Rochelle Gutiérrez, University of Illinois at Urbana-Champaign ▼
Dr. Gutiérrez’ research focuses on issues of identity and power in mathematics education, race/class/language issues in teaching and learning, the political knowledge that mathematics teachers need to negotiate high stakes education, and indigenous perspectives on mathematics. She has served on a number of national mathematics panels and committees, including most recently the writing team of the Standards for Preparing Teachers of Mathematics organized by the Association of Mathematics Teacher Educators. She has earned the Excellence in Research Award from the Association of Mathematics Teacher Educators for the work she has conducted and the theories on equity she has offered to the field as well as the Iris M. Carl Equity and Leadership Award from TODOS Mathematics for All for her continued commitment to historically oppressed students in mathematics. Before and throughout graduate school, she taught middle and high school mathematics to adolescents in East San José, California.
Kelly MacArthur, University of Utah ▼
Kelly MacArthur is an Assistant Chair and Instructor Lecturer at the University of Utah (U of U), in the Mathematics Department. She considers herself a practitioner of mathematics teaching at a variety of collegiate levels. Her primary responsibility, passion and focus is on teaching undergraduate courses. Over the years, she has been an active member of the mathematics education group within the U of U Mathematics Department, and taught content courses to preservice K-12 teachers. Currently, she's doing a research project in her large Calculus 2 courses examining (a) reasons for performance differences between womxn and men and (b) what impact assessment structure changes have on student grades, community, confidence and views of re-humanizing the mathematics classroom.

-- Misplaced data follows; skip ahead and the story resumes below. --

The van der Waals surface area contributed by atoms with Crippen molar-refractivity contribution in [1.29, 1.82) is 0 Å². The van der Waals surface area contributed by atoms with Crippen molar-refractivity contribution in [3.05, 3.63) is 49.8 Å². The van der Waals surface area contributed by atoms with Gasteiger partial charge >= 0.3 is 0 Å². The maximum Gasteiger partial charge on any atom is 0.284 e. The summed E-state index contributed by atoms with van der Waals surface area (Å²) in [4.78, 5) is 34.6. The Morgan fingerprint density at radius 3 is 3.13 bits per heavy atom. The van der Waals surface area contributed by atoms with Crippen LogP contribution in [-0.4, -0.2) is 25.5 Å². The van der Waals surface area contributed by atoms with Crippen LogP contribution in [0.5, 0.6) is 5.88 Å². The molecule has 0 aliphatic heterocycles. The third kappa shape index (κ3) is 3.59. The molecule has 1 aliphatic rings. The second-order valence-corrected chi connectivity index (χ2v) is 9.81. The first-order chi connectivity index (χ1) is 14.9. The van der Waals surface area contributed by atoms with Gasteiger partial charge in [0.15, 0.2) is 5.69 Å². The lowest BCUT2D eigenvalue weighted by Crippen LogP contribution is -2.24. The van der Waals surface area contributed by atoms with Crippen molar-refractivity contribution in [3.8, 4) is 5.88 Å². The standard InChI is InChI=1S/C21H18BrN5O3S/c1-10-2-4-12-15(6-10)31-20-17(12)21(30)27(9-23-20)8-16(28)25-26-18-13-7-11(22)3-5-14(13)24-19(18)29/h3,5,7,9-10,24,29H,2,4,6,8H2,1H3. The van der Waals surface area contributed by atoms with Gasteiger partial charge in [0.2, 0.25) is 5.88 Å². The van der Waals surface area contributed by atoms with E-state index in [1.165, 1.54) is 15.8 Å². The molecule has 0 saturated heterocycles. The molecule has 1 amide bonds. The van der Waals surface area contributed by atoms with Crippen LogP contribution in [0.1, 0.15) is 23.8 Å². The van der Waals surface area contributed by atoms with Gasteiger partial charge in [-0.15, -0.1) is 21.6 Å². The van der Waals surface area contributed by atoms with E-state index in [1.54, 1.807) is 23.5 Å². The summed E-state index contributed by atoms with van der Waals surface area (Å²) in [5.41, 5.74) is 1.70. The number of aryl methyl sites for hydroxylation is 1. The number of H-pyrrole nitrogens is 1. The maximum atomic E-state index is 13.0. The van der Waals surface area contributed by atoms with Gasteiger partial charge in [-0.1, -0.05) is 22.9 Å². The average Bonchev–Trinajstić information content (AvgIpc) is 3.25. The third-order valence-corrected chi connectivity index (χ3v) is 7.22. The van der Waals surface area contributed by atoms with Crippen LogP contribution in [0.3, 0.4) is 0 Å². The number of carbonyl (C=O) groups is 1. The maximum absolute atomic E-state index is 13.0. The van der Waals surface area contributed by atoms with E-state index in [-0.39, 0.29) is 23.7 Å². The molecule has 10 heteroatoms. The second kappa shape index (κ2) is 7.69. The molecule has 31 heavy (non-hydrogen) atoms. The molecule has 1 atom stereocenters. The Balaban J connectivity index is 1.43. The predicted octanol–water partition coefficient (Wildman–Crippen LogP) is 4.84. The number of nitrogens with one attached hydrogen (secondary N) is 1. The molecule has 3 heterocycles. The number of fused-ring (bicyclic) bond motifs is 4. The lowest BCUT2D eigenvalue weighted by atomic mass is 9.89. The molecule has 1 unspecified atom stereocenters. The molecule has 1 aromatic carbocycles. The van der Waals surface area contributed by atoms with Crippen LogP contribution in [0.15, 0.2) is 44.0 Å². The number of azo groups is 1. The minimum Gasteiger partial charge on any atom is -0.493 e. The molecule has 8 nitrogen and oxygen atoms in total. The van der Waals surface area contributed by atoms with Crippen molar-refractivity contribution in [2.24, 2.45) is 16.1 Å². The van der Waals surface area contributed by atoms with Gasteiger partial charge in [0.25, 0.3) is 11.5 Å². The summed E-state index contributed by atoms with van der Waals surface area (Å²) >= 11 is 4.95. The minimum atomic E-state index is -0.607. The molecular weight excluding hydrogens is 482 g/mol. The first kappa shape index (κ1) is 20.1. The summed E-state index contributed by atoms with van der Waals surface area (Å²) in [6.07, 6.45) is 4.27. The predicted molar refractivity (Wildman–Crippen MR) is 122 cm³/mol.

(Note: womxn is intentional. It is intended to be inclusive for students who identify as women, gender-fluid, trans-women, and women of color. It is also intended to raise awareness of bias, discrimination and institutional barriers that womxn disproportionately face in school mathematics.)
Christa Jackson, Iowa State University ▼
Christa Jackson is an associate professor of mathematics education at Iowa State University. Her research focuses on equity issues, teachers’ knowledge and conceptions of equity in the teaching and learning of mathematics, and STEM education. Recently, she and her colleagues developed The Equity Noticing Framework to analyze the ways in which prospective mathematics teachers attend to various elements within classroom episodes. In addition, Christa focuses on the development, use, and implementation of STEM curriculum as well as understanding the influence curricular materials and the standards have on teachers’ practices. She has received numerous grants from the National Science Foundation, Institute of Education Sciences, and Department of Education. Currently, she is serving as a Board Member-at-Large for AMTE and SSMA as well as providing service to NCTM.